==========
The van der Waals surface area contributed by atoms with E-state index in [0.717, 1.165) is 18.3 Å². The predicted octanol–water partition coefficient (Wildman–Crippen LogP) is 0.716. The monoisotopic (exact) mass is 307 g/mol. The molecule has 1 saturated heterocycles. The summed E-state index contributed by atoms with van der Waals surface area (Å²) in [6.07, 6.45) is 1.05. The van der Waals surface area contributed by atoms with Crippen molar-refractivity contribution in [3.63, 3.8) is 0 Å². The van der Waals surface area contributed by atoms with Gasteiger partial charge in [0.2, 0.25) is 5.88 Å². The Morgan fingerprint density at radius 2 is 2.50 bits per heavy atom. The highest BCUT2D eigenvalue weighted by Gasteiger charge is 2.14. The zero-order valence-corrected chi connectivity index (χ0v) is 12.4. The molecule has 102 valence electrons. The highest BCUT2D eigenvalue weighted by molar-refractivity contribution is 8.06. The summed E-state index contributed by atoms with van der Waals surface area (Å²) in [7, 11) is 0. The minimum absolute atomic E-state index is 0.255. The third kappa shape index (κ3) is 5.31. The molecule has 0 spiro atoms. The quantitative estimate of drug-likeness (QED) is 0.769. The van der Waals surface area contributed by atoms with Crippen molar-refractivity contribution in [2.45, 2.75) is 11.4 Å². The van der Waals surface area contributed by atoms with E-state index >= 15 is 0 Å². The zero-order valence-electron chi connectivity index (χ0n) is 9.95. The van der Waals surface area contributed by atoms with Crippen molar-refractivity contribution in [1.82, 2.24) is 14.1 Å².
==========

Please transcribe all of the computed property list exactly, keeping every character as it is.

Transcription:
The van der Waals surface area contributed by atoms with E-state index in [0.717, 1.165) is 18.3 Å². The predicted octanol–water partition coefficient (Wildman–Crippen LogP) is 0.716. The monoisotopic (exact) mass is 307 g/mol. The molecule has 1 saturated heterocycles. The summed E-state index contributed by atoms with van der Waals surface area (Å²) in [6.07, 6.45) is 1.05. The van der Waals surface area contributed by atoms with Crippen molar-refractivity contribution in [3.63, 3.8) is 0 Å². The van der Waals surface area contributed by atoms with Gasteiger partial charge in [0.2, 0.25) is 5.88 Å². The Morgan fingerprint density at radius 2 is 2.50 bits per heavy atom. The highest BCUT2D eigenvalue weighted by Gasteiger charge is 2.14. The zero-order valence-corrected chi connectivity index (χ0v) is 12.4. The molecule has 102 valence electrons. The highest BCUT2D eigenvalue weighted by molar-refractivity contribution is 8.06. The summed E-state index contributed by atoms with van der Waals surface area (Å²) in [7, 11) is 0. The minimum absolute atomic E-state index is 0.255. The third kappa shape index (κ3) is 5.31. The molecule has 0 spiro atoms. The quantitative estimate of drug-likeness (QED) is 0.769. The van der Waals surface area contributed by atoms with Crippen molar-refractivity contribution in [2.45, 2.75) is 11.4 Å². The van der Waals surface area contributed by atoms with E-state index >= 15 is 0 Å². The zero-order valence-electron chi connectivity index (χ0n) is 9.95. The van der Waals surface area contributed by atoms with Crippen molar-refractivity contribution in [1.82, 2.24) is 14.1 Å².